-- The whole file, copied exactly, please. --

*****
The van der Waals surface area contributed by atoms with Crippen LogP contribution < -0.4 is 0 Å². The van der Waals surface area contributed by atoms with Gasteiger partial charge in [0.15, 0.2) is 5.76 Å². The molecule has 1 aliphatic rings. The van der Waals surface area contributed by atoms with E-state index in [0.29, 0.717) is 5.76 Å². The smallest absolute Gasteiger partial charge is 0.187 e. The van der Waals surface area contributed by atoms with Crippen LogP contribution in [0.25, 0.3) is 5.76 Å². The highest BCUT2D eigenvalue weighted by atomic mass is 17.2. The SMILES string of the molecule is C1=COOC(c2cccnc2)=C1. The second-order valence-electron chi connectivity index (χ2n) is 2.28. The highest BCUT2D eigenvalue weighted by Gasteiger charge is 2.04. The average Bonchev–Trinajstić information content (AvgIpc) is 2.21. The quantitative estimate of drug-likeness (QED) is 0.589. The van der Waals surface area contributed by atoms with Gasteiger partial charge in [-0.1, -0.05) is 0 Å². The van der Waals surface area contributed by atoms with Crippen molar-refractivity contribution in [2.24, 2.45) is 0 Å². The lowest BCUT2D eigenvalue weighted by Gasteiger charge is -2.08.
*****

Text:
The van der Waals surface area contributed by atoms with Crippen LogP contribution < -0.4 is 0 Å². The van der Waals surface area contributed by atoms with Gasteiger partial charge in [0.15, 0.2) is 5.76 Å². The molecule has 1 aliphatic rings. The van der Waals surface area contributed by atoms with E-state index in [0.29, 0.717) is 5.76 Å². The smallest absolute Gasteiger partial charge is 0.187 e. The van der Waals surface area contributed by atoms with Crippen LogP contribution in [0.25, 0.3) is 5.76 Å². The highest BCUT2D eigenvalue weighted by atomic mass is 17.2. The SMILES string of the molecule is C1=COOC(c2cccnc2)=C1. The second-order valence-electron chi connectivity index (χ2n) is 2.28. The highest BCUT2D eigenvalue weighted by Gasteiger charge is 2.04. The average Bonchev–Trinajstić information content (AvgIpc) is 2.21. The quantitative estimate of drug-likeness (QED) is 0.589. The van der Waals surface area contributed by atoms with Gasteiger partial charge in [-0.1, -0.05) is 0 Å². The van der Waals surface area contributed by atoms with Crippen molar-refractivity contribution in [2.24, 2.45) is 0 Å². The lowest BCUT2D eigenvalue weighted by Gasteiger charge is -2.08.